HUD Section 108 Loan Guarantee Program a Good Fit for OZ Properties, but Seldom Used
At first glance, the U.S. Department of Housing and Urban Development (HUD) Section 108 loan guarantee program looks like a perfect fit for the opportunity zones (OZ) incentive. In practice, the two aren’t often paired.
Numerous Section 108 projects are located in OZs. Since the OZ incentive launched in 2018, there have been information sessions detailing how to combine Section 108 and OZs, but not a lot of twinning in financial stacks.
It should work and the key reason is eligibility areas. Community Development Block Grant (CDBG) entitlement communities and states which disburse the CDBG funds to smaller units of government are eligible for the Section 108 loan guarantees. Because OZs are generally low-income communities, there is a significant overlap between OZs and areas that are eligible for CDBG funding.
How Section 108 Works
The HUD Section 108 loan guarantee program allows recipients to receive low-interest loans and is available on a rolling basis. The program uses the framework of the CDBG program and guarantees loans between the private sector and a state or local government that receives the CDBG funds. Government agencies can then relend the funds to a third-party business or developer or use the money on the development directly or through a sub-recipient partner.
The key is that Section 8 functions as a CDBG multiplier: CDBG recipient entities can borrow up to five times their annual CDBG allocation.
Entities can use Section 108 loans to acquire real property; rehabilitate publicly owned real property; conduct CDBG-eligible housing rehabilitation; build, reconstruct or install public facilities; and do related relocation, clearance and site improvement.
Subrecipient entities–such as public housing authorities, economic development organizations, community development corporations and nonprofits–may receive Section 108 funds. Section 108 borrowers may also pass through Section 108 financing to for-profit developers of OZ properties.
How Section 108, OZs Fit
Section 108 is presumably attractive as a leverage source for OZ projects because it can fill funding gaps and has streamlined reporting requirements. Most OZs meet the requirements under the presumptive benefit regulations, allowing access to the funds based on a presumption that the investments benefit eligible residents.
However, John Sciarretti, a partner at Novogradac and head of the Novogradac Opportunity Zones Working Group, said the requirements for a Section 108 loan aren’t always met by OZ projects. For instance, housing requires at least 51% of the benefit to go to low- or moderate-income households.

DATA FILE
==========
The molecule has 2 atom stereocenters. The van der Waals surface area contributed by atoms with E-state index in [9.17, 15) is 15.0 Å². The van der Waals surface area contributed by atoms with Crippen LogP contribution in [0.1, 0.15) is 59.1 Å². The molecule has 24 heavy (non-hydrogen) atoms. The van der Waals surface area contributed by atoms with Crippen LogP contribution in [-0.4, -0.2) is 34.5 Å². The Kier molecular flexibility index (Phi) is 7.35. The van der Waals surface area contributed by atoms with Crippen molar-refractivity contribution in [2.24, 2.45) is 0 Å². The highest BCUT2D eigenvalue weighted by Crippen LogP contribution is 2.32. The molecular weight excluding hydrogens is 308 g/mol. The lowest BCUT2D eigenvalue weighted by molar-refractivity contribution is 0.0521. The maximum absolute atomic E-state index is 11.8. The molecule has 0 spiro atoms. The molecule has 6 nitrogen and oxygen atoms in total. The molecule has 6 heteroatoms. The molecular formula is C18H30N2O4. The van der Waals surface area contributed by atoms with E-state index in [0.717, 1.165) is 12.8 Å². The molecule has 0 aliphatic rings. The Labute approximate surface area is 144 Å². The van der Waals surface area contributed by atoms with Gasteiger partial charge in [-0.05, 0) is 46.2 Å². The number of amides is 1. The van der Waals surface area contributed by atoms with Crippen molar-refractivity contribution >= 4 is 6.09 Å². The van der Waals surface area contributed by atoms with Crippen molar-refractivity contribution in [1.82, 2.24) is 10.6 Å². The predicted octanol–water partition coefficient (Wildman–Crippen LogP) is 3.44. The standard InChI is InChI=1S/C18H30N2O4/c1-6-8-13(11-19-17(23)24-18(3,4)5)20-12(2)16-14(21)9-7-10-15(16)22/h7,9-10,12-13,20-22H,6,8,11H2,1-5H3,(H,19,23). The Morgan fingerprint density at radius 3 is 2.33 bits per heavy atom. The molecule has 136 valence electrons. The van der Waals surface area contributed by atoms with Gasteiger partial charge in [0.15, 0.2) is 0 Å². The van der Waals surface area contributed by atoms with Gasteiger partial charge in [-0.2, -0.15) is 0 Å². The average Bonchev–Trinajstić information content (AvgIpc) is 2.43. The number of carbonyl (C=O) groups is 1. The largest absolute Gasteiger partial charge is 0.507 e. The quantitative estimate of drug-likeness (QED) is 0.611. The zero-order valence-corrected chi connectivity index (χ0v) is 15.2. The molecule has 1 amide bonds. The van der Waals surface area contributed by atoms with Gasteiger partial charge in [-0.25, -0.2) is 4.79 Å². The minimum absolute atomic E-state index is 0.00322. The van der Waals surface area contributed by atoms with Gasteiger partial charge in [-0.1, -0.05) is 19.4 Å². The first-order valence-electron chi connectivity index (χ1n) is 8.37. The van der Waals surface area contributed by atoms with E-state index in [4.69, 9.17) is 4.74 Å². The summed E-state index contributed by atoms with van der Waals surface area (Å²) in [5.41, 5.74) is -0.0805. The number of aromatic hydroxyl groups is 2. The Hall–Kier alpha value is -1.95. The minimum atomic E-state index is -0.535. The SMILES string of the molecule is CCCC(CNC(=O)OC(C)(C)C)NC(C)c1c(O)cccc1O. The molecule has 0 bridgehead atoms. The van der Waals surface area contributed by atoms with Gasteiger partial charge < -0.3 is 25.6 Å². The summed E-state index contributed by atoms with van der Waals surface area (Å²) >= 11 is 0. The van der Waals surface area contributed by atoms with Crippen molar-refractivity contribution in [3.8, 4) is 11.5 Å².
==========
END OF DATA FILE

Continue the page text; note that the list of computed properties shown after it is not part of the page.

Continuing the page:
“You have to have a significant amount of affordability,” said Sciarretti.
Over the five years of the OZ incentive, most residential development has been market-rate housing with less than the required affordability ratio, which automatically reduces the number of properties that could qualify for Section 108 funds.
Some OZ developers likely opt out due to possible complication from federal requirements, as well as the need for a government entity to get the loan and reloan to the project. When funds become co-mingled, they become subject to federal requirements, which can lengthen and complicate the development.
But the Section 108 program–which also pairs well with the new markets tax credit incentive–is particularly handy for specific types of developments, such as mixed-use properties involving affordable housing or projects that require public infrastructure to be upgraded.
Sciarretti said increasing interest rates may make a Section 108 loan more attractive. He also said rural properties might be more likely to pursue Section 108 loans.
“The scale is smaller and the financing is tighter in the rural marketplace,” Sciarretti said. “That might make it more attractive.”
Clock is Ticking
A major issue for combining Section 108 and OZ financing is that the OZ incentive has a deadline of Dec. 31, 2026, for investments to qualify for benefits (barring new legislation to extend the incentive).
However, developers can check with local community development leaders. Since Section 108 applications are accepted on a rolling basis and the program is noncompetitive, it may be a good fit for the structure of an OZ development.